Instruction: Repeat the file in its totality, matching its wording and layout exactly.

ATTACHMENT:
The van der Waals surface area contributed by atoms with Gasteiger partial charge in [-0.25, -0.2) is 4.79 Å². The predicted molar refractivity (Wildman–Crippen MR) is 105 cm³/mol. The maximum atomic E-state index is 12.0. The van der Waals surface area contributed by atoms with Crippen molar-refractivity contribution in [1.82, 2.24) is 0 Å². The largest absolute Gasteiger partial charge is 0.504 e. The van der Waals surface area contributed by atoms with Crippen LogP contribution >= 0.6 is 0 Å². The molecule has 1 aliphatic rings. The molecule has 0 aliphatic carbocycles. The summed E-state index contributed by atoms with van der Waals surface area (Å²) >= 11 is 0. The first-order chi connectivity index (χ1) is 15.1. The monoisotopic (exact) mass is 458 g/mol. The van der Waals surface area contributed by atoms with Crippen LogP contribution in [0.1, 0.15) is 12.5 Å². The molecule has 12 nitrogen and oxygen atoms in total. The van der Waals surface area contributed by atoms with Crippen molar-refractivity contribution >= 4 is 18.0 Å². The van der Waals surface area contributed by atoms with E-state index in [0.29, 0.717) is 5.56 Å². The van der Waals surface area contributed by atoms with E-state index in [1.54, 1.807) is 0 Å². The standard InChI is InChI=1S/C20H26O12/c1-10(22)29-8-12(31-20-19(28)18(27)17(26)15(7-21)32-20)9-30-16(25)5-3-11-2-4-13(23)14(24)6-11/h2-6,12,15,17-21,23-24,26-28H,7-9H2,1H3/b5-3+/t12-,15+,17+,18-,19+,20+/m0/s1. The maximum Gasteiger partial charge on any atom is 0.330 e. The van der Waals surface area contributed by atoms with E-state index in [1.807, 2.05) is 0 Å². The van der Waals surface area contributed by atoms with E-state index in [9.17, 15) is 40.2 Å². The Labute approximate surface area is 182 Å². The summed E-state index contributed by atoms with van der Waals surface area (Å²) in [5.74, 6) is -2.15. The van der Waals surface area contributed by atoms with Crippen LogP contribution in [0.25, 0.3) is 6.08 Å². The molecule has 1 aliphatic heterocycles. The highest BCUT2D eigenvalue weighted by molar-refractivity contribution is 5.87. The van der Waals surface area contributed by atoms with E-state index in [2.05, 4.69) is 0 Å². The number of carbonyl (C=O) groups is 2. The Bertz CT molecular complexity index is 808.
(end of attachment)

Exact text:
The van der Waals surface area contributed by atoms with Gasteiger partial charge in [-0.25, -0.2) is 4.79 Å². The predicted molar refractivity (Wildman–Crippen MR) is 105 cm³/mol. The maximum atomic E-state index is 12.0. The van der Waals surface area contributed by atoms with Crippen molar-refractivity contribution in [1.82, 2.24) is 0 Å². The largest absolute Gasteiger partial charge is 0.504 e. The van der Waals surface area contributed by atoms with Crippen LogP contribution >= 0.6 is 0 Å². The molecule has 1 aliphatic rings. The molecule has 0 aliphatic carbocycles. The summed E-state index contributed by atoms with van der Waals surface area (Å²) >= 11 is 0. The first-order chi connectivity index (χ1) is 15.1. The monoisotopic (exact) mass is 458 g/mol. The van der Waals surface area contributed by atoms with Crippen LogP contribution in [0.1, 0.15) is 12.5 Å². The molecule has 12 nitrogen and oxygen atoms in total. The van der Waals surface area contributed by atoms with Crippen molar-refractivity contribution >= 4 is 18.0 Å². The van der Waals surface area contributed by atoms with E-state index in [0.29, 0.717) is 5.56 Å². The van der Waals surface area contributed by atoms with E-state index in [1.54, 1.807) is 0 Å². The standard InChI is InChI=1S/C20H26O12/c1-10(22)29-8-12(31-20-19(28)18(27)17(26)15(7-21)32-20)9-30-16(25)5-3-11-2-4-13(23)14(24)6-11/h2-6,12,15,17-21,23-24,26-28H,7-9H2,1H3/b5-3+/t12-,15+,17+,18-,19+,20+/m0/s1. The maximum Gasteiger partial charge on any atom is 0.330 e. The van der Waals surface area contributed by atoms with E-state index in [1.807, 2.05) is 0 Å². The van der Waals surface area contributed by atoms with E-state index in [9.17, 15) is 40.2 Å². The Labute approximate surface area is 182 Å². The summed E-state index contributed by atoms with van der Waals surface area (Å²) in [5.74, 6) is -2.15. The van der Waals surface area contributed by atoms with Crippen LogP contribution in [0.25, 0.3) is 6.08 Å². The molecule has 1 aliphatic heterocycles. The highest BCUT2D eigenvalue weighted by molar-refractivity contribution is 5.87. The van der Waals surface area contributed by atoms with E-state index in [2.05, 4.69) is 0 Å². The number of carbonyl (C=O) groups is 2. The Bertz CT molecular complexity index is 808.